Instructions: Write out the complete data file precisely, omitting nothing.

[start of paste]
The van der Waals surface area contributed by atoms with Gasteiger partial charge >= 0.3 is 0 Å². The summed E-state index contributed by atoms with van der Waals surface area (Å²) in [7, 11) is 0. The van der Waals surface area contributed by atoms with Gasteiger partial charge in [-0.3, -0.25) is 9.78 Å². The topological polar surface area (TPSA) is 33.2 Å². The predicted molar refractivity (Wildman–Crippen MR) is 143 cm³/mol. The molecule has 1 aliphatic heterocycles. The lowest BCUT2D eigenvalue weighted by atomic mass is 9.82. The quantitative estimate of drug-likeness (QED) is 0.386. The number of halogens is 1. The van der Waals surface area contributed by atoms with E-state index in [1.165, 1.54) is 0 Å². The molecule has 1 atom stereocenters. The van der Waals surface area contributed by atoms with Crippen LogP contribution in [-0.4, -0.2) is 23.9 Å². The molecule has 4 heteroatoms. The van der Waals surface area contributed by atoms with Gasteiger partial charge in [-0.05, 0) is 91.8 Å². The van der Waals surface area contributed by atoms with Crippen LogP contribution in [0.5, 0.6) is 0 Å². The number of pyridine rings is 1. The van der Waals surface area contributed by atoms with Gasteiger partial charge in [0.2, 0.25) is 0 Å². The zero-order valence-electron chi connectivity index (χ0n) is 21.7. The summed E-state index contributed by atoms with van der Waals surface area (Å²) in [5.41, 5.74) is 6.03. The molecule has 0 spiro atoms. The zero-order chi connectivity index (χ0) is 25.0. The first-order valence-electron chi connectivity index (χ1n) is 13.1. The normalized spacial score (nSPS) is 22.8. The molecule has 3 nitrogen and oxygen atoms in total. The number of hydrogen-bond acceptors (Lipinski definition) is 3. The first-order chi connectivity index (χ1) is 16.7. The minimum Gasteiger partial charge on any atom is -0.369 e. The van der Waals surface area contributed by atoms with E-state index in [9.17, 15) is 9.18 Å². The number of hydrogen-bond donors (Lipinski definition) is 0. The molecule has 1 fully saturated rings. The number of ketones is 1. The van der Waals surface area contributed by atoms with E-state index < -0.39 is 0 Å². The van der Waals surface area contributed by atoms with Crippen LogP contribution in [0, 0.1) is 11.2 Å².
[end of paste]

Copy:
The van der Waals surface area contributed by atoms with Gasteiger partial charge >= 0.3 is 0 Å². The summed E-state index contributed by atoms with van der Waals surface area (Å²) in [7, 11) is 0. The van der Waals surface area contributed by atoms with Gasteiger partial charge in [-0.3, -0.25) is 9.78 Å². The topological polar surface area (TPSA) is 33.2 Å². The predicted molar refractivity (Wildman–Crippen MR) is 143 cm³/mol. The molecule has 1 aliphatic heterocycles. The lowest BCUT2D eigenvalue weighted by atomic mass is 9.82. The quantitative estimate of drug-likeness (QED) is 0.386. The number of halogens is 1. The van der Waals surface area contributed by atoms with E-state index in [1.165, 1.54) is 0 Å². The molecule has 1 atom stereocenters. The van der Waals surface area contributed by atoms with Crippen LogP contribution in [-0.4, -0.2) is 23.9 Å². The molecule has 4 heteroatoms. The van der Waals surface area contributed by atoms with Gasteiger partial charge in [-0.05, 0) is 91.8 Å². The van der Waals surface area contributed by atoms with Crippen LogP contribution in [0.5, 0.6) is 0 Å². The number of pyridine rings is 1. The van der Waals surface area contributed by atoms with Gasteiger partial charge in [0.2, 0.25) is 0 Å². The zero-order valence-electron chi connectivity index (χ0n) is 21.7. The summed E-state index contributed by atoms with van der Waals surface area (Å²) in [5.41, 5.74) is 6.03. The molecule has 0 spiro atoms. The zero-order chi connectivity index (χ0) is 25.0. The first-order valence-electron chi connectivity index (χ1n) is 13.1. The normalized spacial score (nSPS) is 22.8. The molecule has 3 nitrogen and oxygen atoms in total. The number of hydrogen-bond acceptors (Lipinski definition) is 3. The first-order chi connectivity index (χ1) is 16.7. The minimum Gasteiger partial charge on any atom is -0.369 e. The van der Waals surface area contributed by atoms with E-state index in [9.17, 15) is 9.18 Å². The number of hydrogen-bond donors (Lipinski definition) is 0. The molecule has 1 fully saturated rings. The number of ketones is 1. The van der Waals surface area contributed by atoms with E-state index < -0.39 is 0 Å². The van der Waals surface area contributed by atoms with Crippen LogP contribution in [0, 0.1) is 11.2 Å².